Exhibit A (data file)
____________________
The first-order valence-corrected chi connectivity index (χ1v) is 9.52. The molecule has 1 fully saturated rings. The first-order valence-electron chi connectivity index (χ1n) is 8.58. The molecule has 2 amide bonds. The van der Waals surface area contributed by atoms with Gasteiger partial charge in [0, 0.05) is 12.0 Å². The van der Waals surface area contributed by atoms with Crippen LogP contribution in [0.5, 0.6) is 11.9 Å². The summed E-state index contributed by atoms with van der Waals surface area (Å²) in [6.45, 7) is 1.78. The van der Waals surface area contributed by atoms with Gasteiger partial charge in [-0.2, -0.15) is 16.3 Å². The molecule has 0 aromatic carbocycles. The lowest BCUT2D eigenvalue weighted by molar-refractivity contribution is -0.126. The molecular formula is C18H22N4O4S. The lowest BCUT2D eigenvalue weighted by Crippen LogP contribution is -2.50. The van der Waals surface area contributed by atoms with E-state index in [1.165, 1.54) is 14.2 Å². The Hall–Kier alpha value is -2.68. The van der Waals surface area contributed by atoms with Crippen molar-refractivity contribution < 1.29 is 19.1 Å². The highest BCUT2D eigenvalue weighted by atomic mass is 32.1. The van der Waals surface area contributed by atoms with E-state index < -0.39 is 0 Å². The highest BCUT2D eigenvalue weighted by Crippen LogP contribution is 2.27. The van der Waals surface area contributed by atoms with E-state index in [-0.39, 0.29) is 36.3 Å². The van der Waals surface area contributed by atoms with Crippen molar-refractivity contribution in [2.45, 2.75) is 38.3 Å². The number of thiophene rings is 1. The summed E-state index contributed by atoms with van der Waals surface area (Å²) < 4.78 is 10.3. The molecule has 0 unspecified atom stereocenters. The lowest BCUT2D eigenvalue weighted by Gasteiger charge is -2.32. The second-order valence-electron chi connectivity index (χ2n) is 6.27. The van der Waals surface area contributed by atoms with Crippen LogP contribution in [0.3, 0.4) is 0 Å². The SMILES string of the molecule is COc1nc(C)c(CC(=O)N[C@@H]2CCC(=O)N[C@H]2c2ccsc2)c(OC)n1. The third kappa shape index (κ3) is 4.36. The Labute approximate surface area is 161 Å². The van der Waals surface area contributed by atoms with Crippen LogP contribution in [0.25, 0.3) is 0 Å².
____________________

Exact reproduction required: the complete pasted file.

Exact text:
The first-order valence-corrected chi connectivity index (χ1v) is 9.52. The molecule has 1 fully saturated rings. The first-order valence-electron chi connectivity index (χ1n) is 8.58. The molecule has 2 amide bonds. The van der Waals surface area contributed by atoms with Gasteiger partial charge in [0, 0.05) is 12.0 Å². The van der Waals surface area contributed by atoms with Crippen LogP contribution in [0.5, 0.6) is 11.9 Å². The summed E-state index contributed by atoms with van der Waals surface area (Å²) in [6.45, 7) is 1.78. The van der Waals surface area contributed by atoms with Gasteiger partial charge in [-0.2, -0.15) is 16.3 Å². The molecule has 0 aromatic carbocycles. The lowest BCUT2D eigenvalue weighted by molar-refractivity contribution is -0.126. The molecular formula is C18H22N4O4S. The lowest BCUT2D eigenvalue weighted by Crippen LogP contribution is -2.50. The van der Waals surface area contributed by atoms with E-state index in [1.165, 1.54) is 14.2 Å². The Hall–Kier alpha value is -2.68. The van der Waals surface area contributed by atoms with Crippen molar-refractivity contribution < 1.29 is 19.1 Å². The highest BCUT2D eigenvalue weighted by atomic mass is 32.1. The van der Waals surface area contributed by atoms with E-state index < -0.39 is 0 Å². The highest BCUT2D eigenvalue weighted by Crippen LogP contribution is 2.27. The van der Waals surface area contributed by atoms with E-state index in [-0.39, 0.29) is 36.3 Å². The van der Waals surface area contributed by atoms with Crippen molar-refractivity contribution in [2.45, 2.75) is 38.3 Å². The number of thiophene rings is 1. The summed E-state index contributed by atoms with van der Waals surface area (Å²) < 4.78 is 10.3. The molecule has 0 unspecified atom stereocenters. The lowest BCUT2D eigenvalue weighted by Gasteiger charge is -2.32. The second-order valence-electron chi connectivity index (χ2n) is 6.27. The van der Waals surface area contributed by atoms with Crippen LogP contribution in [0.3, 0.4) is 0 Å². The SMILES string of the molecule is COc1nc(C)c(CC(=O)N[C@@H]2CCC(=O)N[C@H]2c2ccsc2)c(OC)n1. The third kappa shape index (κ3) is 4.36. The Labute approximate surface area is 161 Å². The van der Waals surface area contributed by atoms with Crippen LogP contribution in [0.25, 0.3) is 0 Å².